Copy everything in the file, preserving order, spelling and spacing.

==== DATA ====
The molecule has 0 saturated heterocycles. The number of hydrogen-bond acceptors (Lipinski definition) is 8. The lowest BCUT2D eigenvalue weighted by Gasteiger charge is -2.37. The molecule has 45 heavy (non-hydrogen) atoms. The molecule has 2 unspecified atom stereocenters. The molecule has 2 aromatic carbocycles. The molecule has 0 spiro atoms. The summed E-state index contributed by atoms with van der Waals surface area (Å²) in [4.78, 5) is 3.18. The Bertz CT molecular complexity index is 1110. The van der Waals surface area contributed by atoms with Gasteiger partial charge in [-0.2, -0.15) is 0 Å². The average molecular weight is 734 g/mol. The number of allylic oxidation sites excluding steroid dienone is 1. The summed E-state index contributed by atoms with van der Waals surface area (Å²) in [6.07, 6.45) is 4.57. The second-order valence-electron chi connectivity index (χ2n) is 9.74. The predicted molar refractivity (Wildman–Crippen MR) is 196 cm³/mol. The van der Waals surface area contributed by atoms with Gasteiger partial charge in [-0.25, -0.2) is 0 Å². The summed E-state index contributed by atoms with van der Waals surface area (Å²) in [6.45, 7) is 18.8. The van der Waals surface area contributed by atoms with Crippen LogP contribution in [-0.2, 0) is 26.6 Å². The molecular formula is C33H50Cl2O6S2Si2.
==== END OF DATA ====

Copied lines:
The molecule has 0 saturated heterocycles. The number of hydrogen-bond acceptors (Lipinski definition) is 8. The lowest BCUT2D eigenvalue weighted by Gasteiger charge is -2.37. The molecule has 45 heavy (non-hydrogen) atoms. The molecule has 2 unspecified atom stereocenters. The molecule has 2 aromatic carbocycles. The molecule has 0 spiro atoms. The summed E-state index contributed by atoms with van der Waals surface area (Å²) in [4.78, 5) is 3.18. The Bertz CT molecular complexity index is 1110. The van der Waals surface area contributed by atoms with Gasteiger partial charge in [-0.2, -0.15) is 0 Å². The average molecular weight is 734 g/mol. The number of allylic oxidation sites excluding steroid dienone is 1. The summed E-state index contributed by atoms with van der Waals surface area (Å²) in [6.07, 6.45) is 4.57. The second-order valence-electron chi connectivity index (χ2n) is 9.74. The predicted molar refractivity (Wildman–Crippen MR) is 196 cm³/mol. The van der Waals surface area contributed by atoms with Gasteiger partial charge in [-0.25, -0.2) is 0 Å². The summed E-state index contributed by atoms with van der Waals surface area (Å²) in [6.45, 7) is 18.8. The van der Waals surface area contributed by atoms with Crippen LogP contribution in [-0.2, 0) is 26.6 Å². The molecular formula is C33H50Cl2O6S2Si2.